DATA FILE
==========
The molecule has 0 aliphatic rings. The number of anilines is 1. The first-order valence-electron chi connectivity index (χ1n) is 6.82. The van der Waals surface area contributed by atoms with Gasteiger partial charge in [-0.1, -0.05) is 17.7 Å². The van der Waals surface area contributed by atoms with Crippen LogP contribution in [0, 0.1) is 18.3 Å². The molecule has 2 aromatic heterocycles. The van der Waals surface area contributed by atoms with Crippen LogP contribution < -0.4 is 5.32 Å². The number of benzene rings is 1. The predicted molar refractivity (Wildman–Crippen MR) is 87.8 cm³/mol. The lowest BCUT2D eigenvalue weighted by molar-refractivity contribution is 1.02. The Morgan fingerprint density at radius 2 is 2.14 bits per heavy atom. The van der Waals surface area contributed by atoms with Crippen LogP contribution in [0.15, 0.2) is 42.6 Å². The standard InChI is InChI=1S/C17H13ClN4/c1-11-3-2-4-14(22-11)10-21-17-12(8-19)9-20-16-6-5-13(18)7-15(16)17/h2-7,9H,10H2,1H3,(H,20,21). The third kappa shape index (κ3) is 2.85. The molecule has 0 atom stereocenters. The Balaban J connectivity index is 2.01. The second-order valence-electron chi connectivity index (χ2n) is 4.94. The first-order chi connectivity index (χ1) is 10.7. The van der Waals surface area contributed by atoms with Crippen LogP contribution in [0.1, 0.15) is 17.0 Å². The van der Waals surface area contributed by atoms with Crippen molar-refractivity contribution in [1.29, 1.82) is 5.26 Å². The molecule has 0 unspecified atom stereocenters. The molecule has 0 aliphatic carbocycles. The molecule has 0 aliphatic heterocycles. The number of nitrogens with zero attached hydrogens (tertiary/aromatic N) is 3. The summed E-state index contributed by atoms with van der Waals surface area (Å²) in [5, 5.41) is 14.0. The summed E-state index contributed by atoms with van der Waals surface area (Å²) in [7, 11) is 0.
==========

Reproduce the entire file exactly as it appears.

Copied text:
The molecule has 0 aliphatic rings. The number of anilines is 1. The first-order valence-electron chi connectivity index (χ1n) is 6.82. The van der Waals surface area contributed by atoms with Gasteiger partial charge in [-0.1, -0.05) is 17.7 Å². The van der Waals surface area contributed by atoms with Crippen LogP contribution in [0, 0.1) is 18.3 Å². The molecule has 2 aromatic heterocycles. The van der Waals surface area contributed by atoms with Crippen LogP contribution < -0.4 is 5.32 Å². The number of benzene rings is 1. The predicted molar refractivity (Wildman–Crippen MR) is 87.8 cm³/mol. The lowest BCUT2D eigenvalue weighted by molar-refractivity contribution is 1.02. The Morgan fingerprint density at radius 2 is 2.14 bits per heavy atom. The van der Waals surface area contributed by atoms with Crippen LogP contribution in [0.15, 0.2) is 42.6 Å². The standard InChI is InChI=1S/C17H13ClN4/c1-11-3-2-4-14(22-11)10-21-17-12(8-19)9-20-16-6-5-13(18)7-15(16)17/h2-7,9H,10H2,1H3,(H,20,21). The third kappa shape index (κ3) is 2.85. The molecule has 0 atom stereocenters. The Balaban J connectivity index is 2.01. The second-order valence-electron chi connectivity index (χ2n) is 4.94. The first-order chi connectivity index (χ1) is 10.7. The van der Waals surface area contributed by atoms with Crippen LogP contribution in [0.1, 0.15) is 17.0 Å². The van der Waals surface area contributed by atoms with Crippen molar-refractivity contribution in [1.29, 1.82) is 5.26 Å². The molecule has 0 unspecified atom stereocenters. The molecule has 0 aliphatic carbocycles. The molecule has 0 aliphatic heterocycles. The number of nitrogens with zero attached hydrogens (tertiary/aromatic N) is 3. The summed E-state index contributed by atoms with van der Waals surface area (Å²) in [5, 5.41) is 14.0. The summed E-state index contributed by atoms with van der Waals surface area (Å²) in [7, 11) is 0.